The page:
From April 1, energy providers announced a 54 per cent increased bill price cap, adding almost £700 to household energy bills across the UK. Many Britons have been struggling to find ways to cut costs ever since, yet in the sea of information on energy use that is currently emerging, many have been sucked into the myths, and some have even made changes that could lead to energy waste.
According to recent research from Smart Energy GB, up to 66 per cent of households surveyed have made changes that have little or no impact on reducing energy costs.
Common myths about energy use that don’t impact your bills include washing dishes by hand instead of using the dishwasher, keeping the heat on all the time on a low setting instead of turning it off, and leaving electronics on. standby mode at night.
Handwashing can use up to nine times as much water and requires more energy to heat up, and leaving the heat on low all day can lead to energy loss.
However, some common energy-saving habits that are effective include only filling the kettle with the amount needed, improving the insulation of the house, and turning off the TV when not in use.
The desire for more control to offset rising prices is growing, as research compiled by the Office for National Statistics indicates nearly four million have had to seek debt advice for the first time to help manage bills.
READ MORE: Do you have to get a smart meter? How to cut energy bills £250
Helen Skelton, a trusted voice on consumer issues and co-author of the Super Smart Energy Savers report, said: “It’s worrying to feel like the cost of your energy bill is completely out of your control, but unfortunately the price cap increase means this it is now the case for so many people across the UK.
“People need long-term, tangible solutions. While there are elements of the cost-of-living crisis that we can’t control, taking steps like getting a smart meter to monitor energy use and being mindful of how long your devices are on can help Brits feel more empowered. and in control of their household budgets.”
With more households needing support to manage energy prices and household bills, Smart Energy GB has partnered with Helen Skelton, Dominic Littlewood and Money Magpie to provide the following six key changes that will really hit costs.
Check your insulation and waterproofing
Properties, particularly older ones, are likely to lose heat during the day.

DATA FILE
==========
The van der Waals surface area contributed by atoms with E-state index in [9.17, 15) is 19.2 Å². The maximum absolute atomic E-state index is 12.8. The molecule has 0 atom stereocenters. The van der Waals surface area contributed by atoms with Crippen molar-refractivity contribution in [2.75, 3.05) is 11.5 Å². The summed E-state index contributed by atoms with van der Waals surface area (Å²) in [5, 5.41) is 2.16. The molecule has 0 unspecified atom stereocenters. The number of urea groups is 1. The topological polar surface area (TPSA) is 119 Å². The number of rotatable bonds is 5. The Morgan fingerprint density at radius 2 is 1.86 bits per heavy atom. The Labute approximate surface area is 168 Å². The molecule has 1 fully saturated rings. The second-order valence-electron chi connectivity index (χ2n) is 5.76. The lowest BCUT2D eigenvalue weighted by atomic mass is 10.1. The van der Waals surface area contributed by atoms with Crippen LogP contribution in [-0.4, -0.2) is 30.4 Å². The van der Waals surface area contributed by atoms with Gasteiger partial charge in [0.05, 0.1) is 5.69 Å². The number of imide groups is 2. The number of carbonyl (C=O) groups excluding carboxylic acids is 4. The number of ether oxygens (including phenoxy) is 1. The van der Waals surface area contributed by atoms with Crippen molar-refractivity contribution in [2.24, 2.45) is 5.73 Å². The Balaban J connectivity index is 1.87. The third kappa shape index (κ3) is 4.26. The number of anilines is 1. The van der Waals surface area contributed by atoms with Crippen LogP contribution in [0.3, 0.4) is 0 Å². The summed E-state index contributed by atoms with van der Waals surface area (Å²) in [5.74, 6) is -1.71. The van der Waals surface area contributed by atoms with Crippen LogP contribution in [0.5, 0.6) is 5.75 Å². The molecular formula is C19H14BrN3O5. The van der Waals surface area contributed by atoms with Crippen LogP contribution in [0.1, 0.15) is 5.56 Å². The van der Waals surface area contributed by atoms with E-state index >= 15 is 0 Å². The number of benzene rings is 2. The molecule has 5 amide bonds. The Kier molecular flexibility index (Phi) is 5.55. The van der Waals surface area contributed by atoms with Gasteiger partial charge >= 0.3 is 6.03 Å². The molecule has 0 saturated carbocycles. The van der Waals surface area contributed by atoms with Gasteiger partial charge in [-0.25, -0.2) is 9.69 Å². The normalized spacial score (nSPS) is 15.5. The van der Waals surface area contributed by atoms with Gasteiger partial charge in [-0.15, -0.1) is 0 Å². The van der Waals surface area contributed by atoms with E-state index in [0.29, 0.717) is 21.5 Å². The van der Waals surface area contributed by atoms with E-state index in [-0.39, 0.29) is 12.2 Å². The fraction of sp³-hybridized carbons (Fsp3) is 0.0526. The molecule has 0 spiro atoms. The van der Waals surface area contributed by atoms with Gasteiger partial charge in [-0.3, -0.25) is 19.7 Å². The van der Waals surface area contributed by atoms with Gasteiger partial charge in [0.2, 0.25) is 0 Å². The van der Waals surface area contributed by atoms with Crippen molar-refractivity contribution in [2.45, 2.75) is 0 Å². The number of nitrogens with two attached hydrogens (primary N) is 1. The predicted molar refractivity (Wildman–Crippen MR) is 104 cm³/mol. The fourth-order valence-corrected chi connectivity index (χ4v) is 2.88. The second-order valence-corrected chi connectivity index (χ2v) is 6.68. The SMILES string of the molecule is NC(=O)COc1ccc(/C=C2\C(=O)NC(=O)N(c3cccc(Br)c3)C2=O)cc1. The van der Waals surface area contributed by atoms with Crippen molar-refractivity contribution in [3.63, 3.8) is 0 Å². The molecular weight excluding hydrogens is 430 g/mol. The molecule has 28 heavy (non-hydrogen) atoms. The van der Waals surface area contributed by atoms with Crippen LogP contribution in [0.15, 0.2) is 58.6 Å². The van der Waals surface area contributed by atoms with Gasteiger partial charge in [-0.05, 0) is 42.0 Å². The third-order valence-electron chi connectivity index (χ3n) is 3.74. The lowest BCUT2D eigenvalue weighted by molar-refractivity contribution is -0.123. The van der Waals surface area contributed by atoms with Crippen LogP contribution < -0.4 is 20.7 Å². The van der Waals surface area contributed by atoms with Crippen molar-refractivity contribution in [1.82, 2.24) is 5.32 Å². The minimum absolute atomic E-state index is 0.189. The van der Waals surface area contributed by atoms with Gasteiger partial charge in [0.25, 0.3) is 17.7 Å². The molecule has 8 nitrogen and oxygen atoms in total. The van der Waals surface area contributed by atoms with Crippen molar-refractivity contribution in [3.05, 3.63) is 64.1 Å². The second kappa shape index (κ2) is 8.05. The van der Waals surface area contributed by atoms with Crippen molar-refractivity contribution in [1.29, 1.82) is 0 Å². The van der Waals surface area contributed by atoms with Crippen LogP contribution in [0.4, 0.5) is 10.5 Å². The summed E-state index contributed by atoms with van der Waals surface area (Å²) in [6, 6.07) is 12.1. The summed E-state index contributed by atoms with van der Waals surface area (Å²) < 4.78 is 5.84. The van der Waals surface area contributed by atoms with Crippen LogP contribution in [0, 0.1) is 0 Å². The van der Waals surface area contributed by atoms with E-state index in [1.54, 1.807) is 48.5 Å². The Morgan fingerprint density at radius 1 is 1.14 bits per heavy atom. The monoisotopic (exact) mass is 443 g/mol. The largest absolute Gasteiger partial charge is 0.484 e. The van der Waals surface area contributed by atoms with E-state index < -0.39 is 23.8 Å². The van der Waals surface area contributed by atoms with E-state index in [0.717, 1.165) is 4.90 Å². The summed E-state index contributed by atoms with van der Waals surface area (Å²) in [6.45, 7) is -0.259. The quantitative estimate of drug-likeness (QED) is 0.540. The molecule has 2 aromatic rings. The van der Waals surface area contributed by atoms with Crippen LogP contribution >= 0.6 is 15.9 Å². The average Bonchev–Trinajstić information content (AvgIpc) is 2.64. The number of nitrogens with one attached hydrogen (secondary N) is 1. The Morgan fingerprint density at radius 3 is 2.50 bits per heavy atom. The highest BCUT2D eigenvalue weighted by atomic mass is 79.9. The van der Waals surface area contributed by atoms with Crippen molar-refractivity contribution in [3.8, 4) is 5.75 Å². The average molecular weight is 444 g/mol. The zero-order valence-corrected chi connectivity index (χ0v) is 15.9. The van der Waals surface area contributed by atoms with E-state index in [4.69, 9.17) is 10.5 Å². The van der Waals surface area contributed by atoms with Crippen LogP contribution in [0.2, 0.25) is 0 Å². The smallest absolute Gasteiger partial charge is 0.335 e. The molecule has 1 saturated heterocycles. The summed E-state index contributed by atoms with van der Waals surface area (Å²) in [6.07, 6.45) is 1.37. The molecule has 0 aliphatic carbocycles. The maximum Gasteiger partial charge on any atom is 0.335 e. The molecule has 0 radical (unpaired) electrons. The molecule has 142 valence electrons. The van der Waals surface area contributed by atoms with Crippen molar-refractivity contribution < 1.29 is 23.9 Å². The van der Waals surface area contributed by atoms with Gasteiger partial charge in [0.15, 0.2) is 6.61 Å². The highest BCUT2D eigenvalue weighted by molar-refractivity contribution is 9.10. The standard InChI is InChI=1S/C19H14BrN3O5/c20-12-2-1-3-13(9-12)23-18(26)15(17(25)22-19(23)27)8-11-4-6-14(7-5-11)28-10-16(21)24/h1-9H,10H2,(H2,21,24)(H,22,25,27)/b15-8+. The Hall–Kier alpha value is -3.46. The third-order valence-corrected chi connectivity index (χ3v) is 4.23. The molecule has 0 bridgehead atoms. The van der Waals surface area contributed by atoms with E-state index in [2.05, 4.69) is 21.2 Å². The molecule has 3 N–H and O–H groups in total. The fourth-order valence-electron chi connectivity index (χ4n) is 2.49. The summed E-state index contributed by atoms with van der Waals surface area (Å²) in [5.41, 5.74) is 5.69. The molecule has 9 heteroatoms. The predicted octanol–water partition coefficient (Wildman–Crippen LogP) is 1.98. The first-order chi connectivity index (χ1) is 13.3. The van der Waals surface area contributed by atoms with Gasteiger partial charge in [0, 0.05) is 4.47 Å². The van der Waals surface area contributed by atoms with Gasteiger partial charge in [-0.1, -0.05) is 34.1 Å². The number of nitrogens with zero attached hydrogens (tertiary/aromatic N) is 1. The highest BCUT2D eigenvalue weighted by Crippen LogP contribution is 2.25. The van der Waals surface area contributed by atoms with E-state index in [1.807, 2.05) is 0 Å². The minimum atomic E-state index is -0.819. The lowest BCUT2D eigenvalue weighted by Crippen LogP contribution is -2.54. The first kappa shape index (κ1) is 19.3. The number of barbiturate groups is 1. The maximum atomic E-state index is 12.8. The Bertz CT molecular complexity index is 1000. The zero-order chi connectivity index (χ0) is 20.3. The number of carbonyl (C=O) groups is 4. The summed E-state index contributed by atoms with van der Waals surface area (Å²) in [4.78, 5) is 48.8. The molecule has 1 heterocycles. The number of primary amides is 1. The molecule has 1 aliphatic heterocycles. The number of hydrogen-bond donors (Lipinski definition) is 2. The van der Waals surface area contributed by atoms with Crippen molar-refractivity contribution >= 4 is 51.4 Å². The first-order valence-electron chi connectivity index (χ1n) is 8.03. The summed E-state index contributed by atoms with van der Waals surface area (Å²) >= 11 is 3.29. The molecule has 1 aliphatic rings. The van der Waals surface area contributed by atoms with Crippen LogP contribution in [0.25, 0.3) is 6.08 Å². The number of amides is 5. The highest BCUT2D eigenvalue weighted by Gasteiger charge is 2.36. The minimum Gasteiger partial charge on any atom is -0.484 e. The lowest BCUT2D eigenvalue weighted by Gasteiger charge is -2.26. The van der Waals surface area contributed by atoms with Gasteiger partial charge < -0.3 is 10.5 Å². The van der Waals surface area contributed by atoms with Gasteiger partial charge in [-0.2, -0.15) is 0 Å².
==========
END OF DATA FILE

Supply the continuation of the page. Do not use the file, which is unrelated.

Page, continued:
One of the best ways to reduce energy use is to reduce energy demand in the first place. Make sure insulation is well maintained and drafts that carry away heat are minimized.
Get a smart meter
Smart meters ensure your bills are accurate and come with an in-home display that shows exactly how much energy is being used in near real time, in pounds and pence, to give customers more control over their energy use.
If you’re trying to limit your energy use to keep bills down, knowing how much you’re using and how much you’re spending can be a big help.
Similarly, knowing what the bill will be before it arrives is also very important, and is available at no additional cost from your energy provider.
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A OnePoll survey of 5,000 British adults found almost half had bought a smart meter, with 47 per cent confirming they now feel they have more control over their energy use and 54 per cent understanding it better.
Lower and set your heating thermostat
Many people think that it is better to leave the heating on at a lower temperature, but since homes lose heat throughout the day, it is more efficient to turn on the heating only when you really need it.
The best way to make sure it’s on only when you need it is to set a timer.
Do not heat empty rooms
Whether it’s a spare room you don’t use often or a storage room you rarely enter, stop heating it up.
This could be turning off the radiators in that room or turning off the individual thermostat.
Check eligibility for grants or schemes to help pay energy bills
If you are having difficulty paying your bills, you may be able to get help from certain schemes or grants offered by the government or energy providers.
These include council tax refunds, the Warm Home Discount program, Energy Debt Grants, local energy grants, and fuel coupons.
close your curtains
Don’t underestimate the power of curtains or blinds. Drawing the shades can help retain heat in your home and reduce hot air loss.
In summer, they can also help keep rooms a little cooler by limiting the amount of direct sunlight in the room.